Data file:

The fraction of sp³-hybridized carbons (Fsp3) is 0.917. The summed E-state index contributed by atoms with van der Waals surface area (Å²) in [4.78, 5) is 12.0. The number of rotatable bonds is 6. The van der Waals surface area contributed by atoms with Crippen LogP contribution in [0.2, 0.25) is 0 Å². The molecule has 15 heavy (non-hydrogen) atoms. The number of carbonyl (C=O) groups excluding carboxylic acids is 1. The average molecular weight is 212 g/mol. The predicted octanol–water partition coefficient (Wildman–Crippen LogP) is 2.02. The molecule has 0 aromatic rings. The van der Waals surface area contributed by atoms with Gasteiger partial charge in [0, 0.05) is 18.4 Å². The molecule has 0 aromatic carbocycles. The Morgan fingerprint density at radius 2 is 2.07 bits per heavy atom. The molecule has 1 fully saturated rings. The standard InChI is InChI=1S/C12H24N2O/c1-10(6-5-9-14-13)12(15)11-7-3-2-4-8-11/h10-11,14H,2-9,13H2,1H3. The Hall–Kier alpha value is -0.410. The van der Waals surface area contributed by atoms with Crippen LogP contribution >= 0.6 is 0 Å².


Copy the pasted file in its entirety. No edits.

The fraction of sp³-hybridized carbons (Fsp3) is 0.917. The summed E-state index contributed by atoms with van der Waals surface area (Å²) in [4.78, 5) is 12.0. The number of rotatable bonds is 6. The van der Waals surface area contributed by atoms with Crippen LogP contribution in [0.2, 0.25) is 0 Å². The molecule has 15 heavy (non-hydrogen) atoms. The number of carbonyl (C=O) groups excluding carboxylic acids is 1. The average molecular weight is 212 g/mol. The predicted octanol–water partition coefficient (Wildman–Crippen LogP) is 2.02. The molecule has 0 aromatic rings. The van der Waals surface area contributed by atoms with Gasteiger partial charge in [0, 0.05) is 18.4 Å². The molecule has 0 aromatic carbocycles. The Morgan fingerprint density at radius 2 is 2.07 bits per heavy atom. The molecule has 1 fully saturated rings. The standard InChI is InChI=1S/C12H24N2O/c1-10(6-5-9-14-13)12(15)11-7-3-2-4-8-11/h10-11,14H,2-9,13H2,1H3. The Hall–Kier alpha value is -0.410. The van der Waals surface area contributed by atoms with Crippen LogP contribution >= 0.6 is 0 Å².